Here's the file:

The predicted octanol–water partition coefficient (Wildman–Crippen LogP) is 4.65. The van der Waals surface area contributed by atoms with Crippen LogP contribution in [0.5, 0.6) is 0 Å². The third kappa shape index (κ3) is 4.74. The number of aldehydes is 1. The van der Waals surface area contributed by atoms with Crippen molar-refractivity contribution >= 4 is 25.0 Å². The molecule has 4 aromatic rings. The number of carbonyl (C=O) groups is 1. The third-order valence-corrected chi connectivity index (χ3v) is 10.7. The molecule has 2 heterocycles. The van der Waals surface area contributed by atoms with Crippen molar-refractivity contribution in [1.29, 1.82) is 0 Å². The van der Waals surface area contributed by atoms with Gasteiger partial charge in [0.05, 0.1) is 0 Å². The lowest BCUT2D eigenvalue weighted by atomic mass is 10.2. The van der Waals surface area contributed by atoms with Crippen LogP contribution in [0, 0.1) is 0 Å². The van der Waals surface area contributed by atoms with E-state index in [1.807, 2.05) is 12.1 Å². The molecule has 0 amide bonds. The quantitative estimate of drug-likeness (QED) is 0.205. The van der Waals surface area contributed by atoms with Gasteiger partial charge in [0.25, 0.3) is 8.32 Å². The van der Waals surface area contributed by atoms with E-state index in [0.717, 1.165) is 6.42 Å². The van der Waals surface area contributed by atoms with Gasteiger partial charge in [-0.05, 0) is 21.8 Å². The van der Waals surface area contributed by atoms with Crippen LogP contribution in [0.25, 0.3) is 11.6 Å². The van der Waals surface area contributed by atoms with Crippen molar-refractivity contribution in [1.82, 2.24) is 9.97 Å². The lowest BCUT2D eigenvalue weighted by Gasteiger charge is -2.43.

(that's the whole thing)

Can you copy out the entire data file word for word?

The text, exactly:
The predicted octanol–water partition coefficient (Wildman–Crippen LogP) is 4.65. The van der Waals surface area contributed by atoms with Crippen LogP contribution in [0.5, 0.6) is 0 Å². The third kappa shape index (κ3) is 4.74. The number of aldehydes is 1. The van der Waals surface area contributed by atoms with Crippen molar-refractivity contribution >= 4 is 25.0 Å². The molecule has 4 aromatic rings. The number of carbonyl (C=O) groups is 1. The third-order valence-corrected chi connectivity index (χ3v) is 10.7. The molecule has 2 heterocycles. The van der Waals surface area contributed by atoms with Crippen molar-refractivity contribution in [1.29, 1.82) is 0 Å². The van der Waals surface area contributed by atoms with Gasteiger partial charge in [0.05, 0.1) is 0 Å². The lowest BCUT2D eigenvalue weighted by atomic mass is 10.2. The van der Waals surface area contributed by atoms with Crippen LogP contribution in [0, 0.1) is 0 Å². The van der Waals surface area contributed by atoms with E-state index in [1.807, 2.05) is 12.1 Å². The molecule has 0 amide bonds. The quantitative estimate of drug-likeness (QED) is 0.205. The van der Waals surface area contributed by atoms with Gasteiger partial charge in [0.25, 0.3) is 8.32 Å². The van der Waals surface area contributed by atoms with E-state index in [0.717, 1.165) is 6.42 Å². The van der Waals surface area contributed by atoms with Gasteiger partial charge in [-0.05, 0) is 21.8 Å². The van der Waals surface area contributed by atoms with Crippen LogP contribution in [0.25, 0.3) is 11.6 Å². The van der Waals surface area contributed by atoms with Crippen molar-refractivity contribution in [1.82, 2.24) is 9.97 Å². The lowest BCUT2D eigenvalue weighted by Gasteiger charge is -2.43.